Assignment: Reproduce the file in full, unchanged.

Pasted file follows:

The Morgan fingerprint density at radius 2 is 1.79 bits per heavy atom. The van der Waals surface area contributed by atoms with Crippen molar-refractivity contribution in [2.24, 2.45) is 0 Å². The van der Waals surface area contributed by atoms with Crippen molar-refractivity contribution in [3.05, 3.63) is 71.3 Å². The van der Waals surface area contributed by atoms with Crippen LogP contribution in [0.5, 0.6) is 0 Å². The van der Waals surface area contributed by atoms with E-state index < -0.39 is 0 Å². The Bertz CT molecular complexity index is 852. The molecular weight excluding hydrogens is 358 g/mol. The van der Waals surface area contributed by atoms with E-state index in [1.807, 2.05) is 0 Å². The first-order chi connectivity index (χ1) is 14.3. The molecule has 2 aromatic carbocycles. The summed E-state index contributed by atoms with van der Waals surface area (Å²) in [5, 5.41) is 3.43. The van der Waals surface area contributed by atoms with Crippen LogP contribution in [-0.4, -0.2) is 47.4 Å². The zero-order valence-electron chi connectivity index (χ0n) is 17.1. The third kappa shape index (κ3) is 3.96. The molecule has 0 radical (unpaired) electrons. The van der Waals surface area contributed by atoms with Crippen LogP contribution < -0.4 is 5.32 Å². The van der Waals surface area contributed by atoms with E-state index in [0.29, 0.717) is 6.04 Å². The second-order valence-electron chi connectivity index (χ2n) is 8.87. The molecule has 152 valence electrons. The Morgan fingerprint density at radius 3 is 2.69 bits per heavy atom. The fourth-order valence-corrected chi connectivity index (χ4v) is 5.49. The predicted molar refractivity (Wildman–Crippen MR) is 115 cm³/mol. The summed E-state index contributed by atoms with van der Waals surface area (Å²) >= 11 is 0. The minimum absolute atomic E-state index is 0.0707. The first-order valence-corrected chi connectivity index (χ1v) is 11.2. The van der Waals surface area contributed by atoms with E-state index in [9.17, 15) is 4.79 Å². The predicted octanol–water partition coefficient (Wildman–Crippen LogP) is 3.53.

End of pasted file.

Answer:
The Morgan fingerprint density at radius 2 is 1.79 bits per heavy atom. The van der Waals surface area contributed by atoms with Crippen molar-refractivity contribution in [2.24, 2.45) is 0 Å². The van der Waals surface area contributed by atoms with Crippen molar-refractivity contribution in [3.05, 3.63) is 71.3 Å². The van der Waals surface area contributed by atoms with Crippen LogP contribution in [0.5, 0.6) is 0 Å². The van der Waals surface area contributed by atoms with E-state index < -0.39 is 0 Å². The Bertz CT molecular complexity index is 852. The molecular weight excluding hydrogens is 358 g/mol. The van der Waals surface area contributed by atoms with E-state index in [1.807, 2.05) is 0 Å². The first-order chi connectivity index (χ1) is 14.3. The molecule has 2 aromatic carbocycles. The summed E-state index contributed by atoms with van der Waals surface area (Å²) in [5, 5.41) is 3.43. The van der Waals surface area contributed by atoms with Crippen LogP contribution in [-0.4, -0.2) is 47.4 Å². The zero-order valence-electron chi connectivity index (χ0n) is 17.1. The third kappa shape index (κ3) is 3.96. The molecule has 0 radical (unpaired) electrons. The van der Waals surface area contributed by atoms with Crippen LogP contribution < -0.4 is 5.32 Å². The van der Waals surface area contributed by atoms with E-state index in [0.29, 0.717) is 6.04 Å². The second-order valence-electron chi connectivity index (χ2n) is 8.87. The molecule has 152 valence electrons. The Morgan fingerprint density at radius 3 is 2.69 bits per heavy atom. The fourth-order valence-corrected chi connectivity index (χ4v) is 5.49. The predicted molar refractivity (Wildman–Crippen MR) is 115 cm³/mol. The summed E-state index contributed by atoms with van der Waals surface area (Å²) >= 11 is 0. The minimum absolute atomic E-state index is 0.0707. The first-order valence-corrected chi connectivity index (χ1v) is 11.2. The van der Waals surface area contributed by atoms with E-state index in [9.17, 15) is 4.79 Å². The predicted octanol–water partition coefficient (Wildman–Crippen LogP) is 3.53.